(On Sunday) morning, I eagerly read the letter from OU Student Government Association President Yaseen Shurbaji about his thoughts regarding President-designate James Gallogly. As an OU student, I have great interest in the student body president’s perspective regarding our new OU president. However, I remained disappointed after reading SGA President Shurbaji’s letter. Although it addresses many of the concerns held by those in the OU community, it did not address the most pressing issues — the secretive nature of the new OU president’s appointment and how President-designate Gallogly expects to engage with OU students, faculty and staff now that he has been selected.
The lack of transparency in the selection process that resulted in James Gallogly’s appointment is, of course, a point of concern that has been raised by many in the OU community — including my mother, Dean Suzette Grillot. While I support her and her colleagues’ efforts in exposing the limitations of the presidential search process, I also see the direct consequences of this exclusive appointment as an undergraduate student and someone who loves my university. I can see and hear how many of my peers are skeptical of the secret process, question the motives of our regents and, as a result, are finding it difficult to trust our new president.
Unfortunately, the university community is now forced to engage with and about James Gallogly after his appointment instead of during the search process, where it would have been appropriate to learn about potential candidates. Many student leaders, like SGA President Shurbaji, have attempted to assuage the student body and others who have questioned Gallogly’s ability to lead our university by telling us that they have met with him and are confident in his ability. But the overwhelming majority of students, staff, faculty and others that James Gallogly will lead have not been afforded that opportunity. We do not know specifics about his vision for the university. We do not know his specific thoughts about higher education. We do not know how he will lead and enhance a diverse public institution. And we do not know how his immense skills in private corporations will transfer to our public university environment. I truly hope that our student leaders are confident in his ability, but I personally would like to find that confidence for myself.
During the past week since the presidential announcement, James Gallogly has been largely silent to questions posed by many university constituents, choosing to only meet with select student leaders, donors and other privileged, high-profile university stakeholders. This selectivity furthers the environment of secrecy and exclusion of campus voices that was created through the process that appointed James Gallogly, and this is not only concerning for our university but is also not acceptable for many students. Although it has not been very long since his appointment, there has been no mention of President-designate Gallogly’s intentions to meet with the larger university community, including faculty, staff and students. While it is appreciated that student leaders would speak for us on our behalf, we also deserve the opportunity to speak for ourselves. I hope that in the near future President-designate Gallogly will announce plans to engage with a larger audience and include more students than just specific student leaders in his conversations about our university.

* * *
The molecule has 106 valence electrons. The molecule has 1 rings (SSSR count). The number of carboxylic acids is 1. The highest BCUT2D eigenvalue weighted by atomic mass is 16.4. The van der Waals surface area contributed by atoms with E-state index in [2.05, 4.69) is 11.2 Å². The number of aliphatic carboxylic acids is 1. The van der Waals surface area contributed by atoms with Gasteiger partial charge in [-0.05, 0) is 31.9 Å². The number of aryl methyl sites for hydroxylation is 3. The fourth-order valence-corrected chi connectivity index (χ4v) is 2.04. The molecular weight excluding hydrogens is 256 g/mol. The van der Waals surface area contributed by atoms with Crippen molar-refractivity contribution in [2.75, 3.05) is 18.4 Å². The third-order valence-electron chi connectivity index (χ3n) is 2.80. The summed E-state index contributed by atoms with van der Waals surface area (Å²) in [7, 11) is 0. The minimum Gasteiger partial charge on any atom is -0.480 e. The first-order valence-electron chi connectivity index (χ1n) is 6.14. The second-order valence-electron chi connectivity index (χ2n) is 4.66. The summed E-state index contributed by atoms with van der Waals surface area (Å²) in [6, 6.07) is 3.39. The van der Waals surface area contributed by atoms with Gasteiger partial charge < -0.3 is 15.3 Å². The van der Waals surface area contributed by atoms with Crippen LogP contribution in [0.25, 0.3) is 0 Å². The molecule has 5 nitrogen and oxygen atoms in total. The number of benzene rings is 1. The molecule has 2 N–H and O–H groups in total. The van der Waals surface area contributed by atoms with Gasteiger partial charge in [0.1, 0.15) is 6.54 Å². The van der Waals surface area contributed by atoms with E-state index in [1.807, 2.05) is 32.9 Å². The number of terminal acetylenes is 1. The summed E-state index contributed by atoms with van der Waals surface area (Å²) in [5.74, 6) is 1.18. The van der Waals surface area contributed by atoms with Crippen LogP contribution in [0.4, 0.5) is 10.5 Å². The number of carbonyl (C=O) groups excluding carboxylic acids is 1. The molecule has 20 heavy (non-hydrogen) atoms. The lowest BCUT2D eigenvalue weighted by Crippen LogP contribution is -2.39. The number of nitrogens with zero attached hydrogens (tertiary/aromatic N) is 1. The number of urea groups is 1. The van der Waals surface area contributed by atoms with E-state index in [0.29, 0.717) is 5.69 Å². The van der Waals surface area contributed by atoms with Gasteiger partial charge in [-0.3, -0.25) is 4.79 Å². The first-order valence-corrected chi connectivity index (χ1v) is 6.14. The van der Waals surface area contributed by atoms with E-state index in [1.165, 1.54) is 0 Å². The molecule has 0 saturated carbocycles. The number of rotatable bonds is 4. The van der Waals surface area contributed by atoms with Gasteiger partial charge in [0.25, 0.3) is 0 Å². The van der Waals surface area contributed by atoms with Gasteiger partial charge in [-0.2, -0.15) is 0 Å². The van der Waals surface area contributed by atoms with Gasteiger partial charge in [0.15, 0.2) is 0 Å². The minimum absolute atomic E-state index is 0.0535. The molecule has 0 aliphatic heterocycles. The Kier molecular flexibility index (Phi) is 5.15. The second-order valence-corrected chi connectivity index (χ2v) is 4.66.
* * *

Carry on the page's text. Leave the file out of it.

I do, of course, commend our student leaders for being proactive and gathering agenda items for our new president as he begins his time in office this summer. However, being proactive and engaged must go both ways. Those of us who are not student leaders also need the opportunity to hear from President-designate Gallogly, and I hope that he will actively work toward engaging directly with those whose voices were excluded soon after he officially enters office. As an inclusive public institution, such engagement is vital.
Hannah Grillot is a dramaturgy and international development junior at OU and a guest columnist for The Daily.
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